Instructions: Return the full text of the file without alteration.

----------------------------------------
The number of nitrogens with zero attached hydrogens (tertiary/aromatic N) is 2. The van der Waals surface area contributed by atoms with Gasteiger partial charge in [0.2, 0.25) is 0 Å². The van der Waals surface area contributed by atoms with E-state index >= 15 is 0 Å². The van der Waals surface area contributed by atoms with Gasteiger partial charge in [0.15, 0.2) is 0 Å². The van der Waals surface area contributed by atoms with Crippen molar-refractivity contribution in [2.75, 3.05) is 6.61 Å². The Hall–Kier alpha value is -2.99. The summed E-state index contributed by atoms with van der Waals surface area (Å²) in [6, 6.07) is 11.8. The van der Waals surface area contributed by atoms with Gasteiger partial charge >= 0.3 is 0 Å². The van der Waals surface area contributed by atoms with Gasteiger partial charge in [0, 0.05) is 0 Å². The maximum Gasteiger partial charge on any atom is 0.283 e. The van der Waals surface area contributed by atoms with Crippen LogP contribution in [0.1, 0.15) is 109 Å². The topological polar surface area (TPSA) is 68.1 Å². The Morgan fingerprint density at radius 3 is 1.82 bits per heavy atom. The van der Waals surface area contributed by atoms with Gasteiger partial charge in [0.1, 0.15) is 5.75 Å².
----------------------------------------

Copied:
The number of nitrogens with zero attached hydrogens (tertiary/aromatic N) is 2. The van der Waals surface area contributed by atoms with Gasteiger partial charge in [0.2, 0.25) is 0 Å². The van der Waals surface area contributed by atoms with E-state index >= 15 is 0 Å². The van der Waals surface area contributed by atoms with Gasteiger partial charge in [0.15, 0.2) is 0 Å². The van der Waals surface area contributed by atoms with Crippen molar-refractivity contribution in [2.75, 3.05) is 6.61 Å². The Hall–Kier alpha value is -2.99. The summed E-state index contributed by atoms with van der Waals surface area (Å²) in [6, 6.07) is 11.8. The van der Waals surface area contributed by atoms with Gasteiger partial charge >= 0.3 is 0 Å². The van der Waals surface area contributed by atoms with Gasteiger partial charge in [0, 0.05) is 0 Å². The maximum Gasteiger partial charge on any atom is 0.283 e. The van der Waals surface area contributed by atoms with Crippen LogP contribution in [0.1, 0.15) is 109 Å². The topological polar surface area (TPSA) is 68.1 Å². The Morgan fingerprint density at radius 3 is 1.82 bits per heavy atom. The van der Waals surface area contributed by atoms with Gasteiger partial charge in [0.1, 0.15) is 5.75 Å².